In the last couple of weeks, I've heard jazz friends talking about 'woodshedding.' It's jazz lingo for practicing. But it has a particular connotation that I'd like to highlight in this ezine.
Paul Klemperer, a Texas-based sax player and teacher, describes the woodshed as "the place where you work out the techniques that form the foundation of your improvisational ability." He then expands on the dynamic:
The term woodshedding in jazz means more than just practicing. It is a recognition of the need to sequester oneself and dig into the hard mechanics of the music before you can come back and play with a group in public. There's something philosophical, almost religious, about the term. The musical treasures of jazz are not easily accessed. You have to dig deep into yourself, discipline yourself, become focused on the music and your instrument, before you can unlock the treasure chest.
At the same time, woodshedding is a process of demystifying the music. The amazing solo, the intricate bebop melody, the complex rhythmic pattern, can be learned, if one is patient. It is a humbling but necessary chore, like chopping wood before you can start the fire. The term woodshedding, like the term "axe" (slang for your musical instrument), evokes images of rural, rootsy beginnings. It is a reminder, conscious or not, of the deep roots jazz has in the blues, gospel, and the merging of African and European musical traditions under slavery.
I found myself wondering, this month, what 'woodshedding' would look like for not-for-profit leaders. Remember, I think leadership is a matter of influence rather than position. You can energize your organization by generating a positive VIBE from any position.
Here are three aspects of the 'hard mechanics' of leadership that I think worthy of focused consideration and practice. Let's call them substance, sound, and space. They all relate to the 'hard mechanics' of convening conversations that will inspire, engage, and support your colleagues in collaborating for your common cause.
The substance of what you have to say
Jazz musicians pay attention, first and foremost, to the melody that they are playing. They are listening for or composing a story that taps into the depths of both human suffering and resilience. Their music combines a brutal realism about the challenging dynamics of human relationships with a robust resilience in overcoming the worst that life can throw at them. What they have to say in their stories is filled with affirmations of the dignity and worth of human beings. It is filled with hope for human beings. It is, quite simply and clearly, inspiring.
The words you compose in your conversations are rooted in a story as well. They express a set of assumptions that you hold about how the world works and how you are working in it. This story comes through in everything you say. If you have composed a positive story, appropriated it deeply enough to be true to it most times you speak (you'll never be perfect with this!), and trust in its benefit enough to invite others to join in the journey to a common good, then you will be a positive influence. Your substance will be inspiring.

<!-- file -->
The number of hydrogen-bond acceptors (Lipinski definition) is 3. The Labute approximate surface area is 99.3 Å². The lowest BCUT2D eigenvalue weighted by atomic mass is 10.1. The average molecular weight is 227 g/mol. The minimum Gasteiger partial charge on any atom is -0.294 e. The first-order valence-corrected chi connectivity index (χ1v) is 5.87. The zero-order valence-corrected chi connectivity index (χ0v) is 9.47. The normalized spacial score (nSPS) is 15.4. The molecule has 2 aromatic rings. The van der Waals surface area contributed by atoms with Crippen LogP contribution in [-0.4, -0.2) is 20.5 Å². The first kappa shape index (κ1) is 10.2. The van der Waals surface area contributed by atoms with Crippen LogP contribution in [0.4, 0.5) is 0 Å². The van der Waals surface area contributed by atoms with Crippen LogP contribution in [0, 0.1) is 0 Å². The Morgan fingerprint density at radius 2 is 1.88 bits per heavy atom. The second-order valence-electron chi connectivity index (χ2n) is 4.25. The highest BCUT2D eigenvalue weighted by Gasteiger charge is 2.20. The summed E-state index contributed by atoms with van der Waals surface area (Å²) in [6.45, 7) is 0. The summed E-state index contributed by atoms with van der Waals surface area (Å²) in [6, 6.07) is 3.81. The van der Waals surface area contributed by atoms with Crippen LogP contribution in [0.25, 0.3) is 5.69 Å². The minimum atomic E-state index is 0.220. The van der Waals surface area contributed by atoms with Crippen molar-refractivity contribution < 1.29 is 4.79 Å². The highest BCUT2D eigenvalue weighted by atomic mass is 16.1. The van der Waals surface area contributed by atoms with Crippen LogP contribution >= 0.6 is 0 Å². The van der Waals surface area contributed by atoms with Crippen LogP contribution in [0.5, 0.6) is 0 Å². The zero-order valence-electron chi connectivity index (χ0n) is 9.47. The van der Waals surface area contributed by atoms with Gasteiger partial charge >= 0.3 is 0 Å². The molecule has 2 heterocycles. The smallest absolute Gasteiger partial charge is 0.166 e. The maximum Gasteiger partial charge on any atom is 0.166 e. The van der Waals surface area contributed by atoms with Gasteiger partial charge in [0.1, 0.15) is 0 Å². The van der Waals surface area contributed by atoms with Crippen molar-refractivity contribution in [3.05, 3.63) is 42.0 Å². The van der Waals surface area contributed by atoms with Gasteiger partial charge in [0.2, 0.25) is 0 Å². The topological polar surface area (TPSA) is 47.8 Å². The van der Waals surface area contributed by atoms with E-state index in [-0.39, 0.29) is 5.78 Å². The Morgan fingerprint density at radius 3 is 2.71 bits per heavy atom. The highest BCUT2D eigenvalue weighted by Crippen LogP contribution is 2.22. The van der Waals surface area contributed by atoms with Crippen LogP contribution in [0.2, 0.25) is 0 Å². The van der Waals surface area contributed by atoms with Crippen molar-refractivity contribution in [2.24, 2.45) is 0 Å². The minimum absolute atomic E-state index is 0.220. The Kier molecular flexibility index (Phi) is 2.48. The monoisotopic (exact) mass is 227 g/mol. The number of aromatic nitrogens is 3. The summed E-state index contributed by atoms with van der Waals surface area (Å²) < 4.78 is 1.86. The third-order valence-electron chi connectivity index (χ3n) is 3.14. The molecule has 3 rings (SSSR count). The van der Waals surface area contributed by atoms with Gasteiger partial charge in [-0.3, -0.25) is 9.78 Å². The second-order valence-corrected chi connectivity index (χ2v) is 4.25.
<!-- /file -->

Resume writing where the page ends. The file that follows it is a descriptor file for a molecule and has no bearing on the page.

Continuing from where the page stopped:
So, practice your story line.
The sound of what you have to say
Jazz musicians 'shed' to hone their sound. They imitate to learn the 'hard mechanics' of their instrument, then appropriate and innovate with the voice that is uniquely theirs in the community of voices that is jazz. When they have gained confidence in their own sound as a contribution to the tradition of sounds that make up jazz, they innovate and take the tradition places it has never been before.
Leadership influence rides on the sound of our voices. I suspect most leaders don't pay a lot of attention to that. But our ears are finely tuned to the attitudes behind the sounds. If our voices are harsh, domineering, or dismissive, they will push people away and encourage them to underfunction in the enterprise. If our voices are calm, curious and appreciative, they will invite people into the enterprise and engage their passions and gifts in serving the common good.
So, hone your tone.
The space to 'shed'
Woodsheds are usually out back, distant from other buildings. They are places you can be alone, make mistakes (lots of them), learn from them, and fine-tune the substance and sound that will enable you to use your voice to generate a valuable vibe in all your conversations.
This may seem a bit weird, but I think the bathroom can be such a 'shed.' It's private. There's a mirror to reflect what you are doing. Being small, the acoustics help you hear your voice clearly. While you are 'shedding,' wherever your private place may be, pay particular attention to how your voice is striking your instincts, your emotions, and your intellect. It's the integration of all those dimensions of our awareness that creates a positive connection.
Wherever your shed is, appreciate this safe space to patiently practice 'the hard mechanics' of your leadership voice, honing the values that its vibe can create.
"A humbling but necessary chore"
I love this phrase in Klemperer's description of the woodshed. None of us likes to be humbled, but it is a crucial step in the continual improvement in leadership that our organizations deserve.
So, find your shed and start practicing your conversations.